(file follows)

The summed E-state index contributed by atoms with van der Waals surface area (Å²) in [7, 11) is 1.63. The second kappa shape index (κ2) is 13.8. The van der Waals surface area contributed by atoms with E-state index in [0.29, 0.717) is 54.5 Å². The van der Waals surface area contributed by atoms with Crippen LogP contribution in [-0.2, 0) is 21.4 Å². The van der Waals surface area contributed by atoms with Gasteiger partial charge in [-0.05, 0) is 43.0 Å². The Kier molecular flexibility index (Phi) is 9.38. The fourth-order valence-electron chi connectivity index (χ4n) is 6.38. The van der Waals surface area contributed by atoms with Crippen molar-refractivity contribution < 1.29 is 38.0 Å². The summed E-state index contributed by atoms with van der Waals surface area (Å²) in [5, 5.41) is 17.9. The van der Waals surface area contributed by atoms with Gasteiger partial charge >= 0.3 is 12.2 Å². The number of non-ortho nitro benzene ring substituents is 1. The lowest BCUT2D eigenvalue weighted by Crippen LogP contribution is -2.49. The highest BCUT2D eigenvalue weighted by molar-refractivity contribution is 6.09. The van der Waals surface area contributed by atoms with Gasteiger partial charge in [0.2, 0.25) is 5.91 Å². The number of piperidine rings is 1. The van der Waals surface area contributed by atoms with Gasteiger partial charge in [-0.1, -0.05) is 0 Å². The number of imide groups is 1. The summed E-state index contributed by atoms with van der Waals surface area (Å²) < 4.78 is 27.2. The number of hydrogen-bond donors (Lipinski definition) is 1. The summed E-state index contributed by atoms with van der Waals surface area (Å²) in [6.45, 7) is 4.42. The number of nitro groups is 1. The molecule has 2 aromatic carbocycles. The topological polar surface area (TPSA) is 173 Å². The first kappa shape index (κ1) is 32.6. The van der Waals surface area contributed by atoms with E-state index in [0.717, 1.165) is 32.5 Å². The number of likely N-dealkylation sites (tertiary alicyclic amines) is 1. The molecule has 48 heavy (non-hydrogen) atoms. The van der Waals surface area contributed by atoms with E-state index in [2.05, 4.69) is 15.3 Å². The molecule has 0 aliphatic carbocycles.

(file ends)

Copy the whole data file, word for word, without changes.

The summed E-state index contributed by atoms with van der Waals surface area (Å²) in [7, 11) is 1.63. The second kappa shape index (κ2) is 13.8. The van der Waals surface area contributed by atoms with E-state index in [0.29, 0.717) is 54.5 Å². The van der Waals surface area contributed by atoms with Crippen LogP contribution in [-0.2, 0) is 21.4 Å². The van der Waals surface area contributed by atoms with Gasteiger partial charge in [-0.05, 0) is 43.0 Å². The Kier molecular flexibility index (Phi) is 9.38. The fourth-order valence-electron chi connectivity index (χ4n) is 6.38. The van der Waals surface area contributed by atoms with Crippen molar-refractivity contribution < 1.29 is 38.0 Å². The summed E-state index contributed by atoms with van der Waals surface area (Å²) in [5, 5.41) is 17.9. The van der Waals surface area contributed by atoms with Gasteiger partial charge >= 0.3 is 12.2 Å². The number of non-ortho nitro benzene ring substituents is 1. The lowest BCUT2D eigenvalue weighted by Crippen LogP contribution is -2.49. The highest BCUT2D eigenvalue weighted by molar-refractivity contribution is 6.09. The van der Waals surface area contributed by atoms with Gasteiger partial charge in [0.2, 0.25) is 5.91 Å². The number of piperidine rings is 1. The van der Waals surface area contributed by atoms with Gasteiger partial charge in [-0.1, -0.05) is 0 Å². The number of imide groups is 1. The summed E-state index contributed by atoms with van der Waals surface area (Å²) < 4.78 is 27.2. The number of hydrogen-bond donors (Lipinski definition) is 1. The summed E-state index contributed by atoms with van der Waals surface area (Å²) in [6.45, 7) is 4.42. The number of nitro groups is 1. The molecule has 2 aromatic carbocycles. The topological polar surface area (TPSA) is 173 Å². The first kappa shape index (κ1) is 32.6. The van der Waals surface area contributed by atoms with E-state index in [0.717, 1.165) is 32.5 Å². The number of likely N-dealkylation sites (tertiary alicyclic amines) is 1. The molecule has 48 heavy (non-hydrogen) atoms. The van der Waals surface area contributed by atoms with E-state index in [2.05, 4.69) is 15.3 Å². The molecule has 0 aliphatic carbocycles.